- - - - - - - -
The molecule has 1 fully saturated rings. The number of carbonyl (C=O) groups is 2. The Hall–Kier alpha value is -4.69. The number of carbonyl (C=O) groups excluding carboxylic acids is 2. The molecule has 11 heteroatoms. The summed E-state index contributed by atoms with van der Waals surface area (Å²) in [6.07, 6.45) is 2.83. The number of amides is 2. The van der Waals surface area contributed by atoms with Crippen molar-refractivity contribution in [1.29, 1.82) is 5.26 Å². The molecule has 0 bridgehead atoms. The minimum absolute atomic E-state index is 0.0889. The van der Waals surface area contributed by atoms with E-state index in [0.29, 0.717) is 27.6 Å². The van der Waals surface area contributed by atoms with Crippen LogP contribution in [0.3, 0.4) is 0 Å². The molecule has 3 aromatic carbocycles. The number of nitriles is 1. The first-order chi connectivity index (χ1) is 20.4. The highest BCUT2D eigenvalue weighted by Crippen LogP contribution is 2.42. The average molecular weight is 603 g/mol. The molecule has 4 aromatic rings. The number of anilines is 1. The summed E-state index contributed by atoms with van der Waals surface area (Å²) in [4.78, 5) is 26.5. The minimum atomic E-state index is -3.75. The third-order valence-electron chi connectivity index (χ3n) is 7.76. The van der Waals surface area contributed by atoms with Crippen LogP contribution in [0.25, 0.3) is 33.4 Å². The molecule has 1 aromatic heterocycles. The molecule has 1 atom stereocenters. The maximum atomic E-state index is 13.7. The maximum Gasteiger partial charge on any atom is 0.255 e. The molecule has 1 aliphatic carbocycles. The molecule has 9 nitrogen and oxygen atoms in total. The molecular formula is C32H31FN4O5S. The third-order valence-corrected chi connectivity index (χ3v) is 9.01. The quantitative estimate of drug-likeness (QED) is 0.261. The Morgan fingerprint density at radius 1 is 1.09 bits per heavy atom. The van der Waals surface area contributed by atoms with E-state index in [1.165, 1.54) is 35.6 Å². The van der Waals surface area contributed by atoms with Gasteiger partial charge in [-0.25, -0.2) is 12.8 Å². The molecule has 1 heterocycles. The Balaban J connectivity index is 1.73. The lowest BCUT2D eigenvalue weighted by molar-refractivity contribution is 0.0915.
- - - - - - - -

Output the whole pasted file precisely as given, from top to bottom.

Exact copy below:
The molecule has 1 fully saturated rings. The number of carbonyl (C=O) groups is 2. The Hall–Kier alpha value is -4.69. The number of carbonyl (C=O) groups excluding carboxylic acids is 2. The molecule has 11 heteroatoms. The summed E-state index contributed by atoms with van der Waals surface area (Å²) in [6.07, 6.45) is 2.83. The number of amides is 2. The van der Waals surface area contributed by atoms with Crippen molar-refractivity contribution in [1.29, 1.82) is 5.26 Å². The molecule has 0 bridgehead atoms. The minimum absolute atomic E-state index is 0.0889. The van der Waals surface area contributed by atoms with E-state index in [0.29, 0.717) is 27.6 Å². The van der Waals surface area contributed by atoms with Crippen LogP contribution in [0.3, 0.4) is 0 Å². The molecule has 3 aromatic carbocycles. The number of nitriles is 1. The first-order chi connectivity index (χ1) is 20.4. The highest BCUT2D eigenvalue weighted by Crippen LogP contribution is 2.42. The average molecular weight is 603 g/mol. The molecule has 4 aromatic rings. The number of anilines is 1. The summed E-state index contributed by atoms with van der Waals surface area (Å²) in [4.78, 5) is 26.5. The minimum atomic E-state index is -3.75. The third-order valence-electron chi connectivity index (χ3n) is 7.76. The van der Waals surface area contributed by atoms with Crippen LogP contribution in [0.25, 0.3) is 33.4 Å². The molecule has 1 aromatic heterocycles. The molecule has 1 atom stereocenters. The maximum atomic E-state index is 13.7. The maximum Gasteiger partial charge on any atom is 0.255 e. The molecule has 1 aliphatic carbocycles. The molecule has 9 nitrogen and oxygen atoms in total. The molecular formula is C32H31FN4O5S. The third-order valence-corrected chi connectivity index (χ3v) is 9.01. The quantitative estimate of drug-likeness (QED) is 0.261. The Morgan fingerprint density at radius 1 is 1.09 bits per heavy atom. The van der Waals surface area contributed by atoms with E-state index in [1.165, 1.54) is 35.6 Å². The van der Waals surface area contributed by atoms with Gasteiger partial charge in [-0.25, -0.2) is 12.8 Å². The molecule has 1 heterocycles. The Balaban J connectivity index is 1.73. The lowest BCUT2D eigenvalue weighted by molar-refractivity contribution is 0.0915.